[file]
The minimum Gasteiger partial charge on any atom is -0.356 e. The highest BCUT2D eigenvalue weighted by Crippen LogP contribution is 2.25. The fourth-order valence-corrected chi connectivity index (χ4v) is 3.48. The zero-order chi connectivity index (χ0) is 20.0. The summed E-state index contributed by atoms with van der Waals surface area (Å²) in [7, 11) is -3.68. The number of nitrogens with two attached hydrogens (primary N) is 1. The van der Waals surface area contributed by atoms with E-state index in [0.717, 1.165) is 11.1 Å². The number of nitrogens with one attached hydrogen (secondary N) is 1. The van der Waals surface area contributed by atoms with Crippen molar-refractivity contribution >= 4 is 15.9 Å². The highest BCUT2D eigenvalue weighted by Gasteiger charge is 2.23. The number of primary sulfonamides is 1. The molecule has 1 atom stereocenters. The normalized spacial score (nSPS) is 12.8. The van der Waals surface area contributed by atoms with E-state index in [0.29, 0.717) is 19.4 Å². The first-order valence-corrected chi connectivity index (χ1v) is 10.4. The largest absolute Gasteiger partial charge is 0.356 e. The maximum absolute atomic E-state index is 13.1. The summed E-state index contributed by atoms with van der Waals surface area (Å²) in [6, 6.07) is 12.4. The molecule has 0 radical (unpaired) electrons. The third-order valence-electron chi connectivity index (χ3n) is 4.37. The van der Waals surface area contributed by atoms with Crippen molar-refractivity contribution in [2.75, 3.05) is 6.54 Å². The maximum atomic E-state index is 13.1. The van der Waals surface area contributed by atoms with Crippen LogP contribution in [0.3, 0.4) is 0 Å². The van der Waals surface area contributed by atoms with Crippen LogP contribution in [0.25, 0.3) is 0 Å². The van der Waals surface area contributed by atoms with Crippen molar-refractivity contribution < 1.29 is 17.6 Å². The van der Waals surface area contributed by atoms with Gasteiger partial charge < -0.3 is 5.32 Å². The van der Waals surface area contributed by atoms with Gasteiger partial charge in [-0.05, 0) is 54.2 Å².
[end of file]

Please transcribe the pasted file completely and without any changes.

The minimum Gasteiger partial charge on any atom is -0.356 e. The highest BCUT2D eigenvalue weighted by Crippen LogP contribution is 2.25. The fourth-order valence-corrected chi connectivity index (χ4v) is 3.48. The zero-order chi connectivity index (χ0) is 20.0. The summed E-state index contributed by atoms with van der Waals surface area (Å²) in [7, 11) is -3.68. The number of nitrogens with two attached hydrogens (primary N) is 1. The van der Waals surface area contributed by atoms with E-state index in [0.717, 1.165) is 11.1 Å². The number of nitrogens with one attached hydrogen (secondary N) is 1. The van der Waals surface area contributed by atoms with Crippen molar-refractivity contribution >= 4 is 15.9 Å². The highest BCUT2D eigenvalue weighted by Gasteiger charge is 2.23. The number of primary sulfonamides is 1. The molecule has 1 atom stereocenters. The normalized spacial score (nSPS) is 12.8. The van der Waals surface area contributed by atoms with E-state index in [0.29, 0.717) is 19.4 Å². The first-order valence-corrected chi connectivity index (χ1v) is 10.4. The largest absolute Gasteiger partial charge is 0.356 e. The maximum absolute atomic E-state index is 13.1. The summed E-state index contributed by atoms with van der Waals surface area (Å²) in [6, 6.07) is 12.4. The molecule has 0 radical (unpaired) electrons. The third-order valence-electron chi connectivity index (χ3n) is 4.37. The van der Waals surface area contributed by atoms with Crippen molar-refractivity contribution in [2.75, 3.05) is 6.54 Å². The maximum atomic E-state index is 13.1. The van der Waals surface area contributed by atoms with Crippen LogP contribution in [0.3, 0.4) is 0 Å². The van der Waals surface area contributed by atoms with Crippen LogP contribution in [0.25, 0.3) is 0 Å². The van der Waals surface area contributed by atoms with Crippen molar-refractivity contribution < 1.29 is 17.6 Å². The van der Waals surface area contributed by atoms with Gasteiger partial charge < -0.3 is 5.32 Å². The van der Waals surface area contributed by atoms with Gasteiger partial charge in [-0.05, 0) is 54.2 Å².